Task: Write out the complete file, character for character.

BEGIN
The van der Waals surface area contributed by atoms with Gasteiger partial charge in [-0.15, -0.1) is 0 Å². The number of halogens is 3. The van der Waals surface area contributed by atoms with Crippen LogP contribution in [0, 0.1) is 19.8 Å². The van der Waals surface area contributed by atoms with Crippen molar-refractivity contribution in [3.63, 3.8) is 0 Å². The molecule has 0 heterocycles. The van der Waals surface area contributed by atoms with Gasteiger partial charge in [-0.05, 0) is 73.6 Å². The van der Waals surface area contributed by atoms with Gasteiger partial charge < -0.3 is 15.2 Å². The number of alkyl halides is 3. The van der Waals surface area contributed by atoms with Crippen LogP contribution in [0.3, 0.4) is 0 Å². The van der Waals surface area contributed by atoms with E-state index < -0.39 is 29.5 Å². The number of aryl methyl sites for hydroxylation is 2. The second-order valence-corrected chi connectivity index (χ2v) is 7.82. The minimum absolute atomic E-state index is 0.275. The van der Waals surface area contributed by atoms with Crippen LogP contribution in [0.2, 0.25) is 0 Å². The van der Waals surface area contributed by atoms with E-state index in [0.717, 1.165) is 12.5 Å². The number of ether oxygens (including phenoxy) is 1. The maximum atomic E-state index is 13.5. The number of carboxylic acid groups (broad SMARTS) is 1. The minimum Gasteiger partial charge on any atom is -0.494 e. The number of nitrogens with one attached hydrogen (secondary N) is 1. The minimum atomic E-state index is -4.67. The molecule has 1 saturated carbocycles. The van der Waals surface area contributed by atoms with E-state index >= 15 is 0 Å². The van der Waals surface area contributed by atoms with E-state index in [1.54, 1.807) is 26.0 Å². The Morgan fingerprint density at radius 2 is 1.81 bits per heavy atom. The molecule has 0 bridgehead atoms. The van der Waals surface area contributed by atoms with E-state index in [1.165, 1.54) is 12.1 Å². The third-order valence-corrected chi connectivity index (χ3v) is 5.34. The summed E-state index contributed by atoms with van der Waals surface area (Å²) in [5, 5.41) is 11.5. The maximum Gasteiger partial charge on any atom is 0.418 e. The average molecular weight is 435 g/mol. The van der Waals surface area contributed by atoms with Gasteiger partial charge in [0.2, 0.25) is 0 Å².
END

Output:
The van der Waals surface area contributed by atoms with Gasteiger partial charge in [-0.15, -0.1) is 0 Å². The number of halogens is 3. The van der Waals surface area contributed by atoms with Crippen LogP contribution in [0, 0.1) is 19.8 Å². The van der Waals surface area contributed by atoms with Crippen molar-refractivity contribution in [3.63, 3.8) is 0 Å². The molecule has 0 heterocycles. The van der Waals surface area contributed by atoms with Gasteiger partial charge in [-0.05, 0) is 73.6 Å². The van der Waals surface area contributed by atoms with Gasteiger partial charge < -0.3 is 15.2 Å². The number of alkyl halides is 3. The van der Waals surface area contributed by atoms with Crippen LogP contribution in [0.3, 0.4) is 0 Å². The van der Waals surface area contributed by atoms with E-state index < -0.39 is 29.5 Å². The number of aryl methyl sites for hydroxylation is 2. The second-order valence-corrected chi connectivity index (χ2v) is 7.82. The minimum absolute atomic E-state index is 0.275. The van der Waals surface area contributed by atoms with Crippen LogP contribution in [0.2, 0.25) is 0 Å². The van der Waals surface area contributed by atoms with E-state index in [0.717, 1.165) is 12.5 Å². The number of ether oxygens (including phenoxy) is 1. The maximum atomic E-state index is 13.5. The number of carboxylic acid groups (broad SMARTS) is 1. The minimum Gasteiger partial charge on any atom is -0.494 e. The number of nitrogens with one attached hydrogen (secondary N) is 1. The minimum atomic E-state index is -4.67. The molecule has 1 saturated carbocycles. The van der Waals surface area contributed by atoms with E-state index >= 15 is 0 Å². The van der Waals surface area contributed by atoms with E-state index in [1.54, 1.807) is 26.0 Å². The Morgan fingerprint density at radius 2 is 1.81 bits per heavy atom. The molecule has 0 bridgehead atoms. The van der Waals surface area contributed by atoms with E-state index in [1.165, 1.54) is 12.1 Å². The third-order valence-corrected chi connectivity index (χ3v) is 5.34. The summed E-state index contributed by atoms with van der Waals surface area (Å²) in [5, 5.41) is 11.5. The maximum Gasteiger partial charge on any atom is 0.418 e. The average molecular weight is 435 g/mol. The van der Waals surface area contributed by atoms with Gasteiger partial charge in [0.2, 0.25) is 0 Å².